In the matrix: protecting consumer privacy in the metaverse

The metaverse, developed mainly by the video game industry, offers a range of possibilities for consumers: meeting friends, playing a sport in a group, or taking part in events such as an online concert. Although an emerging phenomenon, industry players expect this new digital universe to grow significantly over the coming years.

The technologies that make the metaverse experience possible collect a great deal of data, including a person's physical, physiological and behavioral characteristics, such as voice and face. This data, correlated with other personal information, presents risks for consumers, especially vulnerable audiences such as children.

The privacy policies and terms of use of companies participating in the metaverse are not always transparent with regard to the increased risks for consumers. Among the main problems identified are a wide range of documentation and a lack of clear information, especially when it comes to the processing of personal data.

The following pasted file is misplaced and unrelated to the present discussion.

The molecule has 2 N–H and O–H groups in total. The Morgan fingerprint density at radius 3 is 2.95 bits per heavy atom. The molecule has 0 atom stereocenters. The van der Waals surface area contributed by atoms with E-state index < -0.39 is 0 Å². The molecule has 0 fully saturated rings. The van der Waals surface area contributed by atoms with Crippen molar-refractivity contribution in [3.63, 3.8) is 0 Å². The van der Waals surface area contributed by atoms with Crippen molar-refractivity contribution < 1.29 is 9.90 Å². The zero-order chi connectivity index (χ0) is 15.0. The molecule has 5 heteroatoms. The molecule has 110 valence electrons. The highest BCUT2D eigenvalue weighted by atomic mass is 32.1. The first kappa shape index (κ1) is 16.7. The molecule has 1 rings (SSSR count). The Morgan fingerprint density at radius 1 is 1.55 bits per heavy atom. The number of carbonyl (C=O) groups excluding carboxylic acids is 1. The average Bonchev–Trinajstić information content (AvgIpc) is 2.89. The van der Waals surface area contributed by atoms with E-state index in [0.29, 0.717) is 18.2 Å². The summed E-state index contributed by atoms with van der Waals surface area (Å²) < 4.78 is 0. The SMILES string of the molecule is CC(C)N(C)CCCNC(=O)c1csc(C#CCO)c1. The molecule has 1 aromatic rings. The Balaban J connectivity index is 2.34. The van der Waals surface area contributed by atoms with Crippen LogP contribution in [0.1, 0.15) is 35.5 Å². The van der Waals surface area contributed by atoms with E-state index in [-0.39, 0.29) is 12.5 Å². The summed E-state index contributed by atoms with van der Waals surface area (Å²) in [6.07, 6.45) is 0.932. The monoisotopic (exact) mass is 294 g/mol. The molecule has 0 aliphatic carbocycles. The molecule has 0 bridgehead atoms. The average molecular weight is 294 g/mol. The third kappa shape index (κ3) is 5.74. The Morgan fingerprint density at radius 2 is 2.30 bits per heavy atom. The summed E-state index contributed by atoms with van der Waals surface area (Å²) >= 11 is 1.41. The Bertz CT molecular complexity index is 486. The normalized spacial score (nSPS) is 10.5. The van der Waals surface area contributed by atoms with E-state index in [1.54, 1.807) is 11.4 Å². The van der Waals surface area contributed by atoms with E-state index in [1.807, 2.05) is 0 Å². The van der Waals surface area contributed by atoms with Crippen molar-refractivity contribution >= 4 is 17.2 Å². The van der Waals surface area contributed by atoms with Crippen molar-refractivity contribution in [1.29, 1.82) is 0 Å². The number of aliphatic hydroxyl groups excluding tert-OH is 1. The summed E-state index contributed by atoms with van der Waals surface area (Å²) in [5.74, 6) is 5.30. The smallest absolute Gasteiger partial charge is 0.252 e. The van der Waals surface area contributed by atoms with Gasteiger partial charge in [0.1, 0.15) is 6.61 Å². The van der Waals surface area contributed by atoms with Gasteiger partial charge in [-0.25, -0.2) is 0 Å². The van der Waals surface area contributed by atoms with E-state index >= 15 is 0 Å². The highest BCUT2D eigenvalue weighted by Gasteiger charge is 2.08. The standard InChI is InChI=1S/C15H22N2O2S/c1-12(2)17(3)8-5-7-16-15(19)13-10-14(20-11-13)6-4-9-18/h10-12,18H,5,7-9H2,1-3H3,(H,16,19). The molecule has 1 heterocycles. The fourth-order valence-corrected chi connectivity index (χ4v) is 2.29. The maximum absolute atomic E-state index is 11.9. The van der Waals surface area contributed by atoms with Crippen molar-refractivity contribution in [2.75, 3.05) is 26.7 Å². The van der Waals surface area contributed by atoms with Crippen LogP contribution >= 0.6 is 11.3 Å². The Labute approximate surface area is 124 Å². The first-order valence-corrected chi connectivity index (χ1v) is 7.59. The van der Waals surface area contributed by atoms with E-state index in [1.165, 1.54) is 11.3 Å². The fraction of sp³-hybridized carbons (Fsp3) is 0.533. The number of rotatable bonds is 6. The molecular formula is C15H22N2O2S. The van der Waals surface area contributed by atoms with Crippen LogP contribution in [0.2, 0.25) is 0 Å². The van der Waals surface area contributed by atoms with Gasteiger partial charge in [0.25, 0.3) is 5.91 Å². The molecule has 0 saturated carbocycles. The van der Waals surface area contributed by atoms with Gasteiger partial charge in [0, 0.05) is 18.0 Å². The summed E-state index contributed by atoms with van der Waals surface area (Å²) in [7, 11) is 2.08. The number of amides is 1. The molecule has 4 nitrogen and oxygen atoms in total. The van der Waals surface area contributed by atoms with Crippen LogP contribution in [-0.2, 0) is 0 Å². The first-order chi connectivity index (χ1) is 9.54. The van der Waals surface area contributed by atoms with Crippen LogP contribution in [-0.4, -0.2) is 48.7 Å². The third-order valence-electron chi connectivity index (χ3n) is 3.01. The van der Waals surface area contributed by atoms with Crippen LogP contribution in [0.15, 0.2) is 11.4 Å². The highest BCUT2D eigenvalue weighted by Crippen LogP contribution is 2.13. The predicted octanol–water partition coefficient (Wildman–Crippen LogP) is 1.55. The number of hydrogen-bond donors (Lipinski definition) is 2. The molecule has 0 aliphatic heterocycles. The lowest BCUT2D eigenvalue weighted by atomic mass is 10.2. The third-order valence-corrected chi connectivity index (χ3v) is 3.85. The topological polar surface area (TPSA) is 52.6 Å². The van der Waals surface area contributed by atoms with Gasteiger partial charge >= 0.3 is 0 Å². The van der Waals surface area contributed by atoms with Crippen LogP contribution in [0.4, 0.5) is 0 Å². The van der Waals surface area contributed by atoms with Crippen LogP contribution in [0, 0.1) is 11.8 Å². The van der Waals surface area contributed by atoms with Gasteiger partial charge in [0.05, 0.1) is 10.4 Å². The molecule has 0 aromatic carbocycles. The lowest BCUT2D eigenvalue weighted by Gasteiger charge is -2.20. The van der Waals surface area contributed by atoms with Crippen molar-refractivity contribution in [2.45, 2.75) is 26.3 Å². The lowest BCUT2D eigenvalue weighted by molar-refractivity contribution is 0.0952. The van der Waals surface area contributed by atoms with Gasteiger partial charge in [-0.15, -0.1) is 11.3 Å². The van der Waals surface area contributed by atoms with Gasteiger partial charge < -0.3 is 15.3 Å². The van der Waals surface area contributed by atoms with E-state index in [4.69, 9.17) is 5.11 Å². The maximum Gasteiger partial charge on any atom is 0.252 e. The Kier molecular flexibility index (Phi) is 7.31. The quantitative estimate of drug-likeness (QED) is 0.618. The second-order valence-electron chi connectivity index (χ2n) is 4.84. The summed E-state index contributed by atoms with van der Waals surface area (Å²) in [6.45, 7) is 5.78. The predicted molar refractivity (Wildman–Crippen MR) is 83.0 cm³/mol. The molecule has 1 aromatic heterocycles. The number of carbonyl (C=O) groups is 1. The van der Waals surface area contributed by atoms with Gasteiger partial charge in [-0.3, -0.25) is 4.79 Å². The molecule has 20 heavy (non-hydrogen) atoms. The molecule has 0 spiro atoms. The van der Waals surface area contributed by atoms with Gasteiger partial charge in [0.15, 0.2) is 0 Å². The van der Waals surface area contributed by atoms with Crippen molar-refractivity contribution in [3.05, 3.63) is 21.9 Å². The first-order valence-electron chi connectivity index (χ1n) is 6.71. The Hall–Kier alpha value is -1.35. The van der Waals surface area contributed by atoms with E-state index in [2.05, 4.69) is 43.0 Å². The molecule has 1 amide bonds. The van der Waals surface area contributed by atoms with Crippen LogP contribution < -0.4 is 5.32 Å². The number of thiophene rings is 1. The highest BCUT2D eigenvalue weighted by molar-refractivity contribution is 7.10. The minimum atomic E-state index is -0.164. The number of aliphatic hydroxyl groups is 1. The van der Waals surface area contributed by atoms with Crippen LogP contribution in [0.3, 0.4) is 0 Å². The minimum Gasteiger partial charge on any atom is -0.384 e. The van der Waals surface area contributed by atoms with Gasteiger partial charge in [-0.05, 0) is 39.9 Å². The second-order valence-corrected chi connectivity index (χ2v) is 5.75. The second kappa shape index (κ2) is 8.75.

The metaverse environment raises a number of legal issues concerning the validity of consent, the definition of biometric data, and the protection of children's rights. Similarly, future technological advances, including the possibility of inferring consumer interests and preferences from eye-tracking captured by peripheral devices, expose the obsolescence of Canadian privacy laws.

As a solution, we issue recommendations based on international standards. Among other things, we propose that companies provide an exhaustive list of the conditions of use and privacy policies applying to their products. We also propose that legislators stipulate that decisions concerning children's information must be made in their best interests, and that information must be provided in clear language for consumers. Finally, we encourage the government to clarify the protections surrounding biometric data and the limits on its use.